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» LymeNet Flash » Questions and Discussion » General Support » Social Security ? Doc letter of support.

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Author Topic: Social Security ? Doc letter of support.
peacemama
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Everyone seems to tell me that you need a letter of support from your docs.

How the heck do you get them without paying them?

Are there any lyme friendly practitioners that will write a narrative about lyme that can be presented with a case?

I'm open to anything. . even paying them.

Posts: 564 | From Tick Hell | Registered: Oct 2008  |  IP: Logged | Report this post to a Moderator
Lymetoo
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Your LLMD won't do it??

--------------------
--Lymetutu--
Opinions, not medical advice!

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Carol in PA
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I think you should pay your physician to write a letter.
You are hiring him for his knowledge and experience.

It takes a while to compose a good letter, and then there's the office expense of getting it typed up properly.

You can help by listing your problems, and all the things that you are no longer capable of doing.
From what I've read, disability is not awarded based on a diagnosis, but on what you can do and can no longer do.

If you hire a lawyer to file papers for you, you pay him, don't you?
A doctor's time is booked up to the gills, and for him to review your medical file and compose a good letter may take an hour.

There is info available about writing a good letter, I think it may be in the newbie's help links.
Look in the thread, "Quick links" at the top of the list.

Carol


p.s. Okay, I went looking in the newbie links, and found this.
http://flash.lymenet.org/scripts/ultimatebb.cgi/topic/3/13935?

Scroll down to:

Connie's Guidelines for physicians writing letters for disability claims:

Guidelines for Use in Writing Letters/Reports in Support of Social Security Benefits for Patients With Tick-borne Diseases

[ 05-04-2011, 04:15 AM: Message edited by: Carol in PA ]

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Rene
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I got disability without a letter from any Dr. I'm sure it helps to have one, just letting you know that you can get disability without a letter.
Posts: 366 | From Louisville KY. | Registered: Nov 2003  |  IP: Logged | Report this post to a Moderator
peacemama
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I've been denied at the hearing level. . and the letter my LLMD was willing to write was terrible. The biggest issue was that most of my medical records weren't there. . I never saw the disk that had all the records on it, although my attorney said she would give it to me.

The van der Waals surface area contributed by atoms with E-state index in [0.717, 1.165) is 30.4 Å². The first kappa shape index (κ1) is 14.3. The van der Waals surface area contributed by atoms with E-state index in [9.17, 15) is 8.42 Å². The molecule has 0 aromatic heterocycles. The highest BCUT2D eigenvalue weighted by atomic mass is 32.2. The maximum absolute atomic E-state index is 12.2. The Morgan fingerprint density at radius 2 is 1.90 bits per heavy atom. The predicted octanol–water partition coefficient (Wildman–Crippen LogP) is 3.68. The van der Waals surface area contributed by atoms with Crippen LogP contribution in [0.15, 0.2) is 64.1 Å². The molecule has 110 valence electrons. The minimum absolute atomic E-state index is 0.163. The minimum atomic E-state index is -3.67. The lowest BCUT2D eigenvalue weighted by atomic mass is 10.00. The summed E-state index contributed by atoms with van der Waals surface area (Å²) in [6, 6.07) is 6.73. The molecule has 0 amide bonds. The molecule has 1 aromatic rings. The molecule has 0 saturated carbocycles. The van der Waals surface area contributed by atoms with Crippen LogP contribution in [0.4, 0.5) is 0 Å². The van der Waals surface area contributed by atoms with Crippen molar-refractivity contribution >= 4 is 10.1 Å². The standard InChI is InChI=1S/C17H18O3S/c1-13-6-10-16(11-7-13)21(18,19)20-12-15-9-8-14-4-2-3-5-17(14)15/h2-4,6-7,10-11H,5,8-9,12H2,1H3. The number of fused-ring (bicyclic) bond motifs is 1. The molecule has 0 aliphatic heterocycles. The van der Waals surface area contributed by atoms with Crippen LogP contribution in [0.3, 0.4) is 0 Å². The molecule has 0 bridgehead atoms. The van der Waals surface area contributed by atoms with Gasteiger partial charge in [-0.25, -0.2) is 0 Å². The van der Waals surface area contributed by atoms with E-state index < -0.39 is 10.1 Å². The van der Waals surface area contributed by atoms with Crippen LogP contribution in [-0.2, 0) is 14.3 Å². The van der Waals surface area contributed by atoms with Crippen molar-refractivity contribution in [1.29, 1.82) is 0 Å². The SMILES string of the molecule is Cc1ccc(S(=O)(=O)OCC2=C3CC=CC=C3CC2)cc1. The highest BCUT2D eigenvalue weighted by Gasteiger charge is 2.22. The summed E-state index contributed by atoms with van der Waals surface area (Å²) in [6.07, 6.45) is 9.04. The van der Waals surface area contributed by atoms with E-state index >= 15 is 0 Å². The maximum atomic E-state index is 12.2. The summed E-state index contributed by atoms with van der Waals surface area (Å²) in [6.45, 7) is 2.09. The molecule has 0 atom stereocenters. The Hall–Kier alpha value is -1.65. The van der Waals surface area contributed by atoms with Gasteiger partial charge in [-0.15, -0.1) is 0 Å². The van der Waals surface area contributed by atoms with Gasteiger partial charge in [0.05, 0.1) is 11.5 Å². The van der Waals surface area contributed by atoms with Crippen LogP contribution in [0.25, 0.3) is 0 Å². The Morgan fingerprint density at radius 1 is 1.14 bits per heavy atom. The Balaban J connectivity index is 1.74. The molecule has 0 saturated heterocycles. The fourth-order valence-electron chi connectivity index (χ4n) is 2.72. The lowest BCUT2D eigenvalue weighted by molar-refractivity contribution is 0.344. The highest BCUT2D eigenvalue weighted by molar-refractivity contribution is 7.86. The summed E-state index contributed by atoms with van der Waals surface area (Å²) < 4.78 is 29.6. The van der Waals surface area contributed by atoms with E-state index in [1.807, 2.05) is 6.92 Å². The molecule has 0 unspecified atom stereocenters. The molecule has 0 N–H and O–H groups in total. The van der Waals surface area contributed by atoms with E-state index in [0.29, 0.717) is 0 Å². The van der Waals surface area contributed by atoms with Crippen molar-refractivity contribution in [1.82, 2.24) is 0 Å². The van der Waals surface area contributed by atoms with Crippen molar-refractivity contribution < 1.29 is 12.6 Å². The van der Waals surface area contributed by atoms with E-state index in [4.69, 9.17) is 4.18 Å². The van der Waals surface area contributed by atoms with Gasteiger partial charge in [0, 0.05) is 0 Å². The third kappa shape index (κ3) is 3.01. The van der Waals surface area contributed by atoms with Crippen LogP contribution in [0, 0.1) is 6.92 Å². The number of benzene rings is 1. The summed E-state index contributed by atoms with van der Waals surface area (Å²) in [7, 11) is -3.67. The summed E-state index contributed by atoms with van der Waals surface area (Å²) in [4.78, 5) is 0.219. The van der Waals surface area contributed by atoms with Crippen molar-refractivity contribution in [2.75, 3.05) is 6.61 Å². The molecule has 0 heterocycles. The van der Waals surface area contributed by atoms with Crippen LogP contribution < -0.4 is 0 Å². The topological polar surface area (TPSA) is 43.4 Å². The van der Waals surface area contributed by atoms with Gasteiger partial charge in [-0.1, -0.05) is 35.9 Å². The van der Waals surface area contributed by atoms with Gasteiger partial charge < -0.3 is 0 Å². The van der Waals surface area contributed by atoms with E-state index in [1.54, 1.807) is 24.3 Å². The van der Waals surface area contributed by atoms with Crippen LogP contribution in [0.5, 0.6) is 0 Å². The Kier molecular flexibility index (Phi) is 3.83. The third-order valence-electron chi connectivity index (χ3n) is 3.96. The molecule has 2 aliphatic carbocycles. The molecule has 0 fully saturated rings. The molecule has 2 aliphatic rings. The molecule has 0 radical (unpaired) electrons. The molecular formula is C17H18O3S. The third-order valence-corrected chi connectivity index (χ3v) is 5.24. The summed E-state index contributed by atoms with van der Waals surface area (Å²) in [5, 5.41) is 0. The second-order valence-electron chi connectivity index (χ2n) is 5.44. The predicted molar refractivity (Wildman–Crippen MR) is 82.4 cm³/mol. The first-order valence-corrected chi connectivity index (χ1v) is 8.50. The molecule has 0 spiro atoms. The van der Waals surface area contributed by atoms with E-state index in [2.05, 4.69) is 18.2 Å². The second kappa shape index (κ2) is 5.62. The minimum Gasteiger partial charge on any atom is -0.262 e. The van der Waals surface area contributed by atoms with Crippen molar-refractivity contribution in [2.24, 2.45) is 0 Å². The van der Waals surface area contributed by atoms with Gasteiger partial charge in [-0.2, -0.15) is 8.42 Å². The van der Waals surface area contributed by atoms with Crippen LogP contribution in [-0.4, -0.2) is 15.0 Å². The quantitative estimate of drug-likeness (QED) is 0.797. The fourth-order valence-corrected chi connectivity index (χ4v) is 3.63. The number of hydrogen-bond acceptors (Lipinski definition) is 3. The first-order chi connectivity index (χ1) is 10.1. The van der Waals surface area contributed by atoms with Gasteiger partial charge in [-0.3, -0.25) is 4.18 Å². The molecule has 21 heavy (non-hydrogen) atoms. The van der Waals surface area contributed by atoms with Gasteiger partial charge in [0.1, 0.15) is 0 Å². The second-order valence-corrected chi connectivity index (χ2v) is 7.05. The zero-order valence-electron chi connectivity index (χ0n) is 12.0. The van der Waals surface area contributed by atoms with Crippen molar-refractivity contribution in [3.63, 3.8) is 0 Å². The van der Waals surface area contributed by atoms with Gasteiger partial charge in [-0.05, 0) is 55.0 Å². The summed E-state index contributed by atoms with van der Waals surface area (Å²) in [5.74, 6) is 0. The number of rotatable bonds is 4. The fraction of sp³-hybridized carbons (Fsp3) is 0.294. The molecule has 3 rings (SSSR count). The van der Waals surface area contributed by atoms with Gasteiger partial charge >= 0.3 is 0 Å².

My attorney represented me terrible. And now I have another one.

I'm not saying I don't want to pay a doc to do it. . I just can't find one that will.

Isn't there a doc that might write one that knows lyme but not necessarily me?

I didn't mean to sound like I didn't want to pay them. . but so far, even offering to pay their hourly rate, I can't get one to do it. I think they hesitate because they know I am low income, have two sick kids and a sick partner.

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chiquita incognita
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I would ask for an alternative diagnosis just so the payment is approved, Fibromyalgia, chronic fatigue, whatever is true and not lying, but does not use the word "lyme".....as long as this is legal to do. Check into that first of course....
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ConnieMc
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There is a need to demonstrate the presence of a "medically determinable impairment" which is reasonably expected to cause the specific symptoms/impairment alleged by the SS claimant.

For example, a CDC positive Lyme test (objective evidence) can reasonably be expected to lead to arthritis, pain, fatigue, etc.

But what if someone has impairments which are entirely "subjective" in the absence of objective evidence? Lyme can be a perfect example. If an individual has a "clinical" diagnosis of Lyme due to a negative test result, it is important that the treating physician who made the diagnosis justify the diagnosis. Most symptoms are subjective ... pain, fatigue, brain fog, etc. And we all know that there are other labels used to describe these symptoms.

It is very important to obtain as much "objective" evidence as possible.

For example - Document cognitive impairment with a neuropsychological eval

Document fibromyalgia with a trigger point exam by a qualified physician

Document arthritis with x-rays showing inflammation of the joints
pics of swollen joints
labs showing increased inflammation

When preparing your claim, also focus on longitudinal evidence ... that is, medical evidence generated over a long period of time showing the presence of a specific set of symptoms. Make sure your physician is descriptive in his/her notes. When possible, if you lose a job due to your symptoms, try o get a statement from your employer to help document issues which led to your inability to work.

Hope this helps

Posts: 2274 | From NC | Registered: Oct 2000  |  IP: Logged | Report this post to a Moderator
   

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